Brunico, Italy


Brunico (0r Bruneck), Italy

Thundering waves churn past the narrow shores of the little Italian city of Brunico. Just a blimp on the map of quaint, charming Italian cities, Brunico holds its own in the northeastern corner of the Boot. Deep in the Italian Dolomites with the towering silhouette of its squat castle gazing down from the mountaintops, Brunico is only a short drive from both Austria and Slovenia. While this all helps to spotlight this town, none of this is what adds the extra something special to Brunico’s recipe. Brunico – or Bruneck in German – is a town without a country, a town of many languages and cultures, a town plastered onto a multi-cultural lining. For nearly all of its history, Brunico was Germanic. Founded by a baron called – wait for it – Bruno (von Kirchberg) in the early 1200s, the town remained Germanic until the end of WWI, when shifting barriers pushed the region of South Tyrol (including Bruneck) down into Italian territory, where it was re-baptised under an Italian name, Brunico. It is, therefore, an Italian town that is, in effect, Germanic in all but name. The interesting result is a multi-cultural colouring that leaves the city with a dual nationality, which manifests in language, names, gastronomy, architecture and personality.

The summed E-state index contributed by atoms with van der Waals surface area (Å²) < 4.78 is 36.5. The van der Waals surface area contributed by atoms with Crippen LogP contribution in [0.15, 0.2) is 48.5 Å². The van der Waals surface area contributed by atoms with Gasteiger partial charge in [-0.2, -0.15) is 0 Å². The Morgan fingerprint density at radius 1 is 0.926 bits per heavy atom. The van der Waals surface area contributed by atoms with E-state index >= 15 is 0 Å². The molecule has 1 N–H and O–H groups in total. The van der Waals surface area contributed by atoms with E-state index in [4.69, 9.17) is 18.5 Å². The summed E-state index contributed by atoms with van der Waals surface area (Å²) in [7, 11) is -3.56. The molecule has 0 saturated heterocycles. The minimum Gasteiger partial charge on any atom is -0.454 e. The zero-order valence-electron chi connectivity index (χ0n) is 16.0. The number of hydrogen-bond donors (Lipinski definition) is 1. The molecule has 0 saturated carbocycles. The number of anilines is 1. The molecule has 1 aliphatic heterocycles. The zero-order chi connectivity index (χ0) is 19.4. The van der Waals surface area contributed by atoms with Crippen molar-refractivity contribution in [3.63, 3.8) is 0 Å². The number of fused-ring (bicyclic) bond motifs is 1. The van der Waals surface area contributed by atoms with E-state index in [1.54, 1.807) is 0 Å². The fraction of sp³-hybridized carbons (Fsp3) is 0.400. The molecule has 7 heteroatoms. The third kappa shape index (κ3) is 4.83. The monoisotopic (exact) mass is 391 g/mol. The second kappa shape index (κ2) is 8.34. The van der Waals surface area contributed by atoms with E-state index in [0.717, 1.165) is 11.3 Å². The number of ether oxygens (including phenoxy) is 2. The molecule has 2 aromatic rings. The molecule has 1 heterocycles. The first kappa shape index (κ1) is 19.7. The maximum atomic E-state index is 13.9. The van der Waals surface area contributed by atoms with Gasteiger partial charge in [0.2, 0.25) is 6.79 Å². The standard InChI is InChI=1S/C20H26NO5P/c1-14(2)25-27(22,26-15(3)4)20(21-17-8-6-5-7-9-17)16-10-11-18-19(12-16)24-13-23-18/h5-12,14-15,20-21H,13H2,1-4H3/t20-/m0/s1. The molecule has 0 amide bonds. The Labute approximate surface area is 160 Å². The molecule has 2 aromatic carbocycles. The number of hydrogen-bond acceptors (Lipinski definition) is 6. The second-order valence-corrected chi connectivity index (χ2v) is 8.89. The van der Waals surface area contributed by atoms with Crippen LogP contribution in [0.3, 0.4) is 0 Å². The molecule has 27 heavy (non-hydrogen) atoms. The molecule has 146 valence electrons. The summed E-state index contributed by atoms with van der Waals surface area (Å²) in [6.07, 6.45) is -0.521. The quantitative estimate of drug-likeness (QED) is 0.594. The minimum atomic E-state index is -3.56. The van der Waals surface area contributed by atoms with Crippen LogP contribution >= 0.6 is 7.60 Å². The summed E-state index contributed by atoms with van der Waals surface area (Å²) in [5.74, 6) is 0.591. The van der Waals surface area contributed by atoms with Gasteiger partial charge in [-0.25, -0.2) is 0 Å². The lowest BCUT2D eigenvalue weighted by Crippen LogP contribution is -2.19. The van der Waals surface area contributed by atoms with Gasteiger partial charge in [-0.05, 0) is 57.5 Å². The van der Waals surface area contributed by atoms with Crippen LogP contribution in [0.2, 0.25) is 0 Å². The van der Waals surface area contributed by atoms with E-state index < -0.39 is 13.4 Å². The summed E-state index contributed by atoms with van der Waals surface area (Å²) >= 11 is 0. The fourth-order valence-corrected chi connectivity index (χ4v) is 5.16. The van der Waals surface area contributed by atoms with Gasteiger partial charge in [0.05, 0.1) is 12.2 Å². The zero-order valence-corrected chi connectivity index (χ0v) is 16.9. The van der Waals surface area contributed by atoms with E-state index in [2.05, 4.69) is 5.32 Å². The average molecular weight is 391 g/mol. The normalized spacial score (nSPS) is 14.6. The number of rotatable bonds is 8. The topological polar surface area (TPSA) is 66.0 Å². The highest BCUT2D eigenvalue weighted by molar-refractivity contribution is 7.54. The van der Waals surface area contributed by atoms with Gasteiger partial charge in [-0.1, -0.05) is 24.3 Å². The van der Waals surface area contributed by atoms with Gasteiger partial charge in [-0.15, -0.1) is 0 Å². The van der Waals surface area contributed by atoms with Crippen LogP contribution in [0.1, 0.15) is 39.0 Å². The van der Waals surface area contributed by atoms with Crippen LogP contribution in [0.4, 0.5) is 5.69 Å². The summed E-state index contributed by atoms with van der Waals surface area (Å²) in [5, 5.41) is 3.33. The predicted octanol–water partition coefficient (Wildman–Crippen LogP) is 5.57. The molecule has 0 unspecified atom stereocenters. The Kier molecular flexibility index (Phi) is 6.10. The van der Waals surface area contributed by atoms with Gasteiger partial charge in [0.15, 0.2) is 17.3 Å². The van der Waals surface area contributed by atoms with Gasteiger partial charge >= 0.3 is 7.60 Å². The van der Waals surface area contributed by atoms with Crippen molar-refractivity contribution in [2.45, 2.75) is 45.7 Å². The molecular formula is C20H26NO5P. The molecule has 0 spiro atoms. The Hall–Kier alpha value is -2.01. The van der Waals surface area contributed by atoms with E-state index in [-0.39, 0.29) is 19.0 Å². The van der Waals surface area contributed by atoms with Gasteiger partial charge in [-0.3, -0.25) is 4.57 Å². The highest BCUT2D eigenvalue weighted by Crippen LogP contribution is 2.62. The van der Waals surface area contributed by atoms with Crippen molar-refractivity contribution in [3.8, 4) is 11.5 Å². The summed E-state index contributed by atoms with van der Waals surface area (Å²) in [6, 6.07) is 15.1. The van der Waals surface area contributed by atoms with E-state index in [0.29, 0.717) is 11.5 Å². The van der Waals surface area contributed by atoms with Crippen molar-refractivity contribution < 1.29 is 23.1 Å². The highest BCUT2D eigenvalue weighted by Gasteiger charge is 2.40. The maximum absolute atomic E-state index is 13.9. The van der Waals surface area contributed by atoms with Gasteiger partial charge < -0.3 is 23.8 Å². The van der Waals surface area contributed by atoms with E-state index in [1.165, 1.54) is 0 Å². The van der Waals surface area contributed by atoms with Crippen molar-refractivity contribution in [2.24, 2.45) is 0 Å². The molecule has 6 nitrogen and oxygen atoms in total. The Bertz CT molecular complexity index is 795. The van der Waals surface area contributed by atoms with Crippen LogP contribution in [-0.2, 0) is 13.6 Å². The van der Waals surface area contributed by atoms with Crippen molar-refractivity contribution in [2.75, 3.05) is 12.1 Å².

*Map from Wikipedia

6 thoughts on “Brunico, Italy

    • Glad I could cheer you up! I remember having many of those long, cold days in Poland myself! But at the end of the day, despite the cold, I fell in love with Poland due to its people, its traditions, its pierogies and Zywiec and nalesniki, not to mention its cities like Warszawa, Krakow, Poznan, Wroclaw, Lublin, Gdansk, and the Beskid/Tatras Mountains in the south… one of my favorite countries!!! 🙂

      • It is a great country indeed, Alba Marie. I’ve been living here since 3 years and the culture, traditions, history is just so ample here. Great cities, and perhaps what’s the best is that country has both mountains and coastline with nice beaches. Where in Poland did u live? I live in the central and less known city of Lodz 🙂 But Gdansk is my favorite! 😀

        • I lived in Warsaw for a year where I was an English teacher for tiny children, and I also worked at a language camp in the Łódzkie voivodeship (near Wielun) for a month over the summer. 3 years is a long time, wow!! I visited Łódz and I admit, it’s not my favorite, but I love Poland as a whole. I don’t really have a favorite, but aside from Warsaw, I really like Wroclaw and Torun (pierniki!!), and Marlbork Castle is awesome! Loved hiking in the Beskids too.

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